History of Tachykinin Peptides

  • John E. Maggio
  • Patrick W. Mantyh
Part of the The Receptors book series (REC)


A scientific highlight of the first half of the twentieth century was the discovery and characterization of many biologically active molecules. Many large (hormones, neuropeptides) and small (classical transmitters) intercellular messengers were described during this period. Among these was substance P, which claims the longest scientific history and is arguably the most thoroughly characterized of the brain—gut peptides. It is the oldest neuropeptide in the sense that it was the first active compound from neural tissue that was later shown to be a peptide. For 50 years after its discovery, substance P (SP) was generally believed to be the only tachykinin in mammals. The relatively recent discovery of other mammalian tachykinins has raised many important new questions about the physiological role of this peptide family and has reawakened interest in the field.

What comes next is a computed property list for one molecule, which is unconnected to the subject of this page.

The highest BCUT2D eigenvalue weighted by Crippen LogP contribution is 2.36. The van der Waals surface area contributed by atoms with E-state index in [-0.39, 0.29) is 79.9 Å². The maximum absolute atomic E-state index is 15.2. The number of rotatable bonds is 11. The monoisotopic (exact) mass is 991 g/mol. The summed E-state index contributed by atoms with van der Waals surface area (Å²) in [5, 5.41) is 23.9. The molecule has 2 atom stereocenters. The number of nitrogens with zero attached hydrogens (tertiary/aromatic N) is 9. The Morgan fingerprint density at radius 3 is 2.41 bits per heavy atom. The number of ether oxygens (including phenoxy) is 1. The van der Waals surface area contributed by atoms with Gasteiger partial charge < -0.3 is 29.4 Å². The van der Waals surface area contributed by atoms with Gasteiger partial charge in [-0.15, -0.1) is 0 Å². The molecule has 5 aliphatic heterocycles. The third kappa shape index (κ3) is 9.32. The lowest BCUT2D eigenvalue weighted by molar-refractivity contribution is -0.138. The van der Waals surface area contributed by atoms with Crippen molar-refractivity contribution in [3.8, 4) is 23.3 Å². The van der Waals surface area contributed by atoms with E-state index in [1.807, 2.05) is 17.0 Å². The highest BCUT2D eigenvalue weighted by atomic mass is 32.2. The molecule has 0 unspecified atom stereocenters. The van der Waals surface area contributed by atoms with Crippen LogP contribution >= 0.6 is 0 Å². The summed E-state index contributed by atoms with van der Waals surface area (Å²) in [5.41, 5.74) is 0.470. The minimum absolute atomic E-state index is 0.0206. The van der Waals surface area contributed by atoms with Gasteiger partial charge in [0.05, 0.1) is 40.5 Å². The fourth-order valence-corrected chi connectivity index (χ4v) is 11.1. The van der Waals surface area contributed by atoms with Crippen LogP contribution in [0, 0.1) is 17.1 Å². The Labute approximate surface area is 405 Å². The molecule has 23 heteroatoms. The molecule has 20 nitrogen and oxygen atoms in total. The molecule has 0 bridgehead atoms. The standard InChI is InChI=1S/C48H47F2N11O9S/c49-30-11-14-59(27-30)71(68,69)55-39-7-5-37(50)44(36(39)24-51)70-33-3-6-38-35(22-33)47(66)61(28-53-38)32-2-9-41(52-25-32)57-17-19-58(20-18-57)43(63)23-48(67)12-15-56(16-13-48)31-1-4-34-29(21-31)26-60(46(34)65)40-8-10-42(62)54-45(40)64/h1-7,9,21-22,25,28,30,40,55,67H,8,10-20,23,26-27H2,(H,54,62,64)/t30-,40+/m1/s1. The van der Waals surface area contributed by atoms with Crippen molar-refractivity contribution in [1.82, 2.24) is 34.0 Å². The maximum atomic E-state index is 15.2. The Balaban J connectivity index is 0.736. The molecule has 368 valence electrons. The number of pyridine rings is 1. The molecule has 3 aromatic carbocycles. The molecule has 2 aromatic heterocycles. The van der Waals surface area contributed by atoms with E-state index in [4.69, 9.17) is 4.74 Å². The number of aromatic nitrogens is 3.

Tachykinin Receptor Amphibian Skin Rabbit Jejunum Mammalian Spinal Cord Tachykinin Peptide 
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© Springer Science+Business Media New York 1994

Authors and Affiliations

  • John E. Maggio
  • Patrick W. Mantyh

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